Friday, January 22, 2010

Won't Somebody Please Think of the Corporations?

The view from the other side.

Dozens of current and former corporate executives have a message for Congress: Quit hitting us up for campaign cash.

Roughly 40 executives from companies including Playboy Enterprises, ice cream maker Ben & Jerry's, the Seagram's liquor company, toymaker Hasbro, Delta Airlines and Men's Wearhouse sent a letter to congressional leaders Friday urging them to approve public financing for House and Senate campaigns. They say they are tired of getting fundraising calls from lawmakers — and fear it will only get worse after Thursday's Supreme Court ruling.

And here you thought this would be a problem for the average citizen. Corporate CEOs are tired of looking out the window to see some long-faced Congresscritter standing there with his or her nose pressed up against the glass, begging for table scraps like a lost puppy left out in the rain. It's breaking their hearts that they can't feed them all.

Congressional candidates who find themselves attacked by a flood of special-interest TV ads in the 2010 elections will likely reach out to their party's biggest donors for money to help them counter the blitz.

"Members of Congress already spend too much time raising money from large contributors," the business executives' letter says. "And often, many of us individually are on the receiving end of solicitation phone calls from members of Congress. With additional money flowing into the system due to the court's decision, the fundraising pressure on members of Congress will only increase."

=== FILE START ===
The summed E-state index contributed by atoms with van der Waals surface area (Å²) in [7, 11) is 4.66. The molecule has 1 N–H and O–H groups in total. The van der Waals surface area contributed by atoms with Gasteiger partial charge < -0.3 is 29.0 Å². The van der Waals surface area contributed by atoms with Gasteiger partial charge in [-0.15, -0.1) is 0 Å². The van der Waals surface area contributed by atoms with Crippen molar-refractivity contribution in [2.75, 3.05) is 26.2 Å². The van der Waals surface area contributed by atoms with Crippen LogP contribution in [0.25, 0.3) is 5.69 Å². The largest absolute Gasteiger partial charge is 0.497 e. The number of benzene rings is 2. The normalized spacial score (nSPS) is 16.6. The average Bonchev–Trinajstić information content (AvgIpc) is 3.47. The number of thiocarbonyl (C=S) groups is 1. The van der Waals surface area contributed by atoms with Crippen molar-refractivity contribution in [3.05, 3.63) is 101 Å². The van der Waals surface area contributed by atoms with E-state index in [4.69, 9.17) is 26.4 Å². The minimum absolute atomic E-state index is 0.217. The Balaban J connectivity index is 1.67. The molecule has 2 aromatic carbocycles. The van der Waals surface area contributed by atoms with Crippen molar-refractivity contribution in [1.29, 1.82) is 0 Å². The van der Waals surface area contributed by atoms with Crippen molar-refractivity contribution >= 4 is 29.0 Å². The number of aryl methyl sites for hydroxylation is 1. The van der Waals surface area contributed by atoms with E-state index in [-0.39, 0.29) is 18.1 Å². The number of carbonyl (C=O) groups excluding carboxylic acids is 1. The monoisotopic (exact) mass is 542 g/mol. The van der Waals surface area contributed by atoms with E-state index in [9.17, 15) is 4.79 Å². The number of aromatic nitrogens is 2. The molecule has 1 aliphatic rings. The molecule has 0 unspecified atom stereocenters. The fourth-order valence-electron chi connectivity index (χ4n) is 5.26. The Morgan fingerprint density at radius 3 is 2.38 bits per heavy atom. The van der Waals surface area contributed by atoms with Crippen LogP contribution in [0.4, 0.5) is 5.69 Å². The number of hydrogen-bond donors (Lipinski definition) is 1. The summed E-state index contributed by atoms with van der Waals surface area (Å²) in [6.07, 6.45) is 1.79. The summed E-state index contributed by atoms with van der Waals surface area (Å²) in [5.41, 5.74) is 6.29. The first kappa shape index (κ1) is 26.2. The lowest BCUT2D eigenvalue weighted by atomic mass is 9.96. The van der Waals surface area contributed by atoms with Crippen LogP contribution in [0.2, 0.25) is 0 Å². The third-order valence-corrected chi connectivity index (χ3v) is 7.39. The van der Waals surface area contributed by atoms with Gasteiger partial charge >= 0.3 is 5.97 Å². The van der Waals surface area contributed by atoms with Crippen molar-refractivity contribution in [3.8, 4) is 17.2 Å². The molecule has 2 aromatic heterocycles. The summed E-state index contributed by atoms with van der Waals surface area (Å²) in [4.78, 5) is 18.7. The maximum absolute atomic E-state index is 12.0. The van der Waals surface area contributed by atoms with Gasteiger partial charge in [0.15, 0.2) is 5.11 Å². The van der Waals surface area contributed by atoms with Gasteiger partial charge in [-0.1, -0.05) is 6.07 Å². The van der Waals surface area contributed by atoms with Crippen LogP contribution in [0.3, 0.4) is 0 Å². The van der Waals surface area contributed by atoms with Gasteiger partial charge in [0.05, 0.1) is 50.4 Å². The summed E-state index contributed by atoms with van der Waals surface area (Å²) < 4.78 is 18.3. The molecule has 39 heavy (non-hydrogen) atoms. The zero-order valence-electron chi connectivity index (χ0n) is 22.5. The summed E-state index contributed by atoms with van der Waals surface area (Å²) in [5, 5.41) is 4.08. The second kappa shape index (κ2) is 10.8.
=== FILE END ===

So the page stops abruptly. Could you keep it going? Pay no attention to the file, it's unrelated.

These beleaguered CEOs sent the letter through Fair Elections Now, a group working to pass public campaign financing legislation. Thursday's decision gave them a new sense of urgency, realizing that they can't change their phone numbers to hide away and still have customers find them, too.

Here in Michigan, campaign finance guru Rich Robinson doesn't forsee a big problem. Anyone with half a brain and money to spend has already worked around the law, and there are only so many broadcasting hours in the day they can fill with this drivel. And when you really stop and think about the last two election cycles, how could it possibly get worse?

The Supreme Court's 5-4 decision Thursday seems certain to boost the political power of big business and labor. But Rich Robinson of the nonpartisan Michigan Campaign Finance Network said the ruling won't have much effect on Michigan campaigns because "it is highly unlikely that there are any corporations in Michigan that don't know how to get in the game."

He noted that the state's political parties and the Chamber have spent around $50 million during the past decade for candidate-focused television issue ads in gubernatorial and state Supreme Court campaigns, spending that was allowed in Michigan even before Thursday's ruling.

Robinson would like to see disclosure laws passed in the state, but, like the CEOs above, and the citizens weary of being subjected to the endless mudslinging during election years, we are going to find that trying to get these guys to cut off their own oxygen will be impossible. Think about buying a TiVo with your tax refund. Might be the best investment you can make.

Maybe we can get those CEOs to join us in a ballot proposal...